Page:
Even though China is not completely immune from western propaganda and some people there are also influenced by western media, yet India is much more susceptible to western media. After travelling to many parts of the world, I got the impression that Indians have exceeded other people in the fields of subservience to the West and of having a slavish mentality towards the West. This is why I feel that India has to be extremely careful about the effects of western media.

A few years ago, a survey was conducted by Pew Research Center about how people in different countries feel about America. While in most of the countries, people had negative feelings about America, a big majority of Indians had positive feelings about America. Compare this with the results in Canada, which is the biggest neighbor and is almost completely integrated economically with America: about 70% of Canadians had negative feelings about America. The same was true of England, which can be considered America’s closest ally in Europe and in the world.

India should keep in mind that China is India’s biggest neighbor and is also its biggest trading partner. India has had very close cultural, religious, and economic relations with China for a very, very long time. A war with China can be extremely dangerous and disastrous for India. India can become an arena for the Third World War.

India should make its policies by taking into consideration the fundamental interests of its people rather than fall into a trap set by the western countries and western media. The fundamental interests of the Indian people are identical with the interests of the people of Asia and the third world, and the majority of the people of the world. Their interests are best served by a peaceful transition from the present western-dominated unipolar world to a multipolar world. India and China, in spite of their differences, should work together for a peaceful transition to a multipolar world. Neither India nor China can get the status that they deserve in the present unipolar world order, which is dominated by the West under American hegemony. India and China should work toward a system based on fairness, justice, equality, and mutual respect.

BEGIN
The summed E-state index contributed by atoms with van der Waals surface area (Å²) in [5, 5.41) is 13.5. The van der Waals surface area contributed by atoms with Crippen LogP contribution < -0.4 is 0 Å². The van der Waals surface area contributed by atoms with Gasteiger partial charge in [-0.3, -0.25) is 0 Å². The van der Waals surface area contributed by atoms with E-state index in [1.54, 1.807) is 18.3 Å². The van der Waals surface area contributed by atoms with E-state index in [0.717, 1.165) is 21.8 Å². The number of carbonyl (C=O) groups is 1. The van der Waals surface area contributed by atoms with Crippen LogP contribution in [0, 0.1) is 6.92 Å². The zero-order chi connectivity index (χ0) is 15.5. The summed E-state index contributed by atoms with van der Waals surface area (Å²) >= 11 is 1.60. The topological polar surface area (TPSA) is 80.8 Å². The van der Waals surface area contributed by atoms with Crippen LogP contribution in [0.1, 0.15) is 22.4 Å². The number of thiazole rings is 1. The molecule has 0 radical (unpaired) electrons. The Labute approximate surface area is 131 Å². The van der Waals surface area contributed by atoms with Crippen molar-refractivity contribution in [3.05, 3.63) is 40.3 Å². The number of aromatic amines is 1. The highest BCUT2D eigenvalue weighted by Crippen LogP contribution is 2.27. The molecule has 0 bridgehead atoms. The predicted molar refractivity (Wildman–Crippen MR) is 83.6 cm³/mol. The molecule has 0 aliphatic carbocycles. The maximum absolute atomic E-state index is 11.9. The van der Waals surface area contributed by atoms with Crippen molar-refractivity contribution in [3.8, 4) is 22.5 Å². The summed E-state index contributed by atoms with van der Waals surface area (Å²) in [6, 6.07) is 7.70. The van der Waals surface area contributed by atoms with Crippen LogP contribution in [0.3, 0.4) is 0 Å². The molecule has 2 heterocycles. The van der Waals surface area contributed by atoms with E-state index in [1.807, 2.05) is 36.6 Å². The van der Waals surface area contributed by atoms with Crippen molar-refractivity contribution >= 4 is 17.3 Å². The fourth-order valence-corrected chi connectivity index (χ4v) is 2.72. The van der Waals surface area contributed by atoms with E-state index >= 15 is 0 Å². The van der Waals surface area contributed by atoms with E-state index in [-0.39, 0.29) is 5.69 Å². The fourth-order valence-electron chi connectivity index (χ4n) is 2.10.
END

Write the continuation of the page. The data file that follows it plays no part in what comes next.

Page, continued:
Asia’s century and a multipolar world are two sides of the same coin because unlike the West, Asia has never been monolithic. Unlike the West, Asia has always upheld the principle of unity in diversity rather than the western concept of uniformity. Unlike the western tendency toward absolutism, Asia has always promoted relativism, which leads to accepting pluralism. An Asian century can never mean that Asia will impose its values on non-Asians. In the Euro-centric world of today, the West has always tried to impose its values on the others as universal values. This attitude of imposing western culture and values on the others is also one of the major causes of turmoil and increased tensions in the world. In Asia’s century, the principle of respect for all cultures is more likely to be upheld.

Dr. Sawraj Singh, MD F.I.C.S. is the Chairman of the Washington State Network for Human Rights and Chairman of the Central Washington Coalition for Social Justice. He can be reached at [email protected].